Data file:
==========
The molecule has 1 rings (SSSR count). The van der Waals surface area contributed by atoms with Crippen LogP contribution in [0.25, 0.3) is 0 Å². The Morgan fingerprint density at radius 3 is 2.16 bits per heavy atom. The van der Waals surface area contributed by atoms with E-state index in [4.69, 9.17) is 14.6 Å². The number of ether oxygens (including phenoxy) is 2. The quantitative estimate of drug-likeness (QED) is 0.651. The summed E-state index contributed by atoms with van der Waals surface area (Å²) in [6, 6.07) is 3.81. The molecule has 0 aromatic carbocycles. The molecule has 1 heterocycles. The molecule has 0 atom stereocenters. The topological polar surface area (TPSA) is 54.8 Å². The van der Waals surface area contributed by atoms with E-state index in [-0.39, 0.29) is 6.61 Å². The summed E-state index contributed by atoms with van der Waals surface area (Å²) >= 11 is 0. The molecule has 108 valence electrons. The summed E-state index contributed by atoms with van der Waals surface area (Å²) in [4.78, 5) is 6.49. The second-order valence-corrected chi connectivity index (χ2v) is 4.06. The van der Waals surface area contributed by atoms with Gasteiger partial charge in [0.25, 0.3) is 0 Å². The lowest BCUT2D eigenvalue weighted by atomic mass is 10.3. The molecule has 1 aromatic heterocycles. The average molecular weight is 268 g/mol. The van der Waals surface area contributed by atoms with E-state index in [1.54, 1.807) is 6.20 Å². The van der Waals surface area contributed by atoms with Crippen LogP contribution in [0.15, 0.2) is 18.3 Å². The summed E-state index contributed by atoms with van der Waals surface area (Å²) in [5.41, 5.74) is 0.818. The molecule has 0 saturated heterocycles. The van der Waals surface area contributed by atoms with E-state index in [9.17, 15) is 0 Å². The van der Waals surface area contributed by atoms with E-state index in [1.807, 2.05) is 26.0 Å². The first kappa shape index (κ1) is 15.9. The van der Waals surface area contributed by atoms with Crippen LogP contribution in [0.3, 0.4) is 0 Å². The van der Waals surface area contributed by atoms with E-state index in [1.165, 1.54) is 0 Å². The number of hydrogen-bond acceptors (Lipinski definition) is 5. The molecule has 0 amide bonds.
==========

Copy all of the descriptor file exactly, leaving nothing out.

The molecule has 1 rings (SSSR count). The van der Waals surface area contributed by atoms with Crippen LogP contribution in [0.25, 0.3) is 0 Å². The Morgan fingerprint density at radius 3 is 2.16 bits per heavy atom. The van der Waals surface area contributed by atoms with E-state index in [4.69, 9.17) is 14.6 Å². The number of ether oxygens (including phenoxy) is 2. The quantitative estimate of drug-likeness (QED) is 0.651. The summed E-state index contributed by atoms with van der Waals surface area (Å²) in [6, 6.07) is 3.81. The molecule has 0 aromatic carbocycles. The molecule has 1 heterocycles. The molecule has 0 atom stereocenters. The topological polar surface area (TPSA) is 54.8 Å². The van der Waals surface area contributed by atoms with E-state index in [-0.39, 0.29) is 6.61 Å². The summed E-state index contributed by atoms with van der Waals surface area (Å²) >= 11 is 0. The molecule has 108 valence electrons. The summed E-state index contributed by atoms with van der Waals surface area (Å²) in [4.78, 5) is 6.49. The second-order valence-corrected chi connectivity index (χ2v) is 4.06. The van der Waals surface area contributed by atoms with Gasteiger partial charge in [0.25, 0.3) is 0 Å². The lowest BCUT2D eigenvalue weighted by atomic mass is 10.3. The molecule has 1 aromatic heterocycles. The average molecular weight is 268 g/mol. The van der Waals surface area contributed by atoms with E-state index in [1.54, 1.807) is 6.20 Å². The van der Waals surface area contributed by atoms with Crippen LogP contribution in [0.15, 0.2) is 18.3 Å². The summed E-state index contributed by atoms with van der Waals surface area (Å²) in [5.41, 5.74) is 0.818. The molecule has 0 saturated heterocycles. The van der Waals surface area contributed by atoms with E-state index in [9.17, 15) is 0 Å². The van der Waals surface area contributed by atoms with E-state index in [1.807, 2.05) is 26.0 Å². The first kappa shape index (κ1) is 15.9. The van der Waals surface area contributed by atoms with Crippen LogP contribution in [0.3, 0.4) is 0 Å². The van der Waals surface area contributed by atoms with E-state index in [1.165, 1.54) is 0 Å². The number of hydrogen-bond acceptors (Lipinski definition) is 5. The molecule has 0 amide bonds.